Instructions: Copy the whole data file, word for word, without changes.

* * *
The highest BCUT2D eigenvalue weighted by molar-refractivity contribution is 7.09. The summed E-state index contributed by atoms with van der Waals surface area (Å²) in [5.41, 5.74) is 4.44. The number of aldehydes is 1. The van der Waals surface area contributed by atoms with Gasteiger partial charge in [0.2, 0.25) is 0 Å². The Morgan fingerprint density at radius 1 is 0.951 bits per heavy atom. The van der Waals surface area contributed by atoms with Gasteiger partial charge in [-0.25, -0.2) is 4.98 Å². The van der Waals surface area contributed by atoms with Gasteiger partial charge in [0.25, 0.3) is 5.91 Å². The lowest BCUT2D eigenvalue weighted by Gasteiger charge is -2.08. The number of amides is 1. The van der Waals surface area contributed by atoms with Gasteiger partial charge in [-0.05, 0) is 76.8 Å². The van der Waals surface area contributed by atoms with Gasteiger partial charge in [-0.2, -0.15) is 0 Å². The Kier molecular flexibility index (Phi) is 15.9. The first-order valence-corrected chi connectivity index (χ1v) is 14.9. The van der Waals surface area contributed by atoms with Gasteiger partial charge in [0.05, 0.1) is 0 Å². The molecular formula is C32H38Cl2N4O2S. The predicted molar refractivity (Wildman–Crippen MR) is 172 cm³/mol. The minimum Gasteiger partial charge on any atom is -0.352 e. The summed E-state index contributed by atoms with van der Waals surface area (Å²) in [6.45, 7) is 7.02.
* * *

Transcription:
The highest BCUT2D eigenvalue weighted by molar-refractivity contribution is 7.09. The summed E-state index contributed by atoms with van der Waals surface area (Å²) in [5.41, 5.74) is 4.44. The number of aldehydes is 1. The van der Waals surface area contributed by atoms with Gasteiger partial charge in [0.2, 0.25) is 0 Å². The Morgan fingerprint density at radius 1 is 0.951 bits per heavy atom. The van der Waals surface area contributed by atoms with Gasteiger partial charge in [-0.25, -0.2) is 4.98 Å². The van der Waals surface area contributed by atoms with Gasteiger partial charge in [0.25, 0.3) is 5.91 Å². The lowest BCUT2D eigenvalue weighted by Gasteiger charge is -2.08. The number of amides is 1. The van der Waals surface area contributed by atoms with Gasteiger partial charge in [-0.05, 0) is 76.8 Å². The van der Waals surface area contributed by atoms with Gasteiger partial charge in [-0.2, -0.15) is 0 Å². The Kier molecular flexibility index (Phi) is 15.9. The first-order valence-corrected chi connectivity index (χ1v) is 14.9. The van der Waals surface area contributed by atoms with Gasteiger partial charge in [0.05, 0.1) is 0 Å². The molecular formula is C32H38Cl2N4O2S. The predicted molar refractivity (Wildman–Crippen MR) is 172 cm³/mol. The minimum Gasteiger partial charge on any atom is -0.352 e. The summed E-state index contributed by atoms with van der Waals surface area (Å²) in [6.45, 7) is 7.02.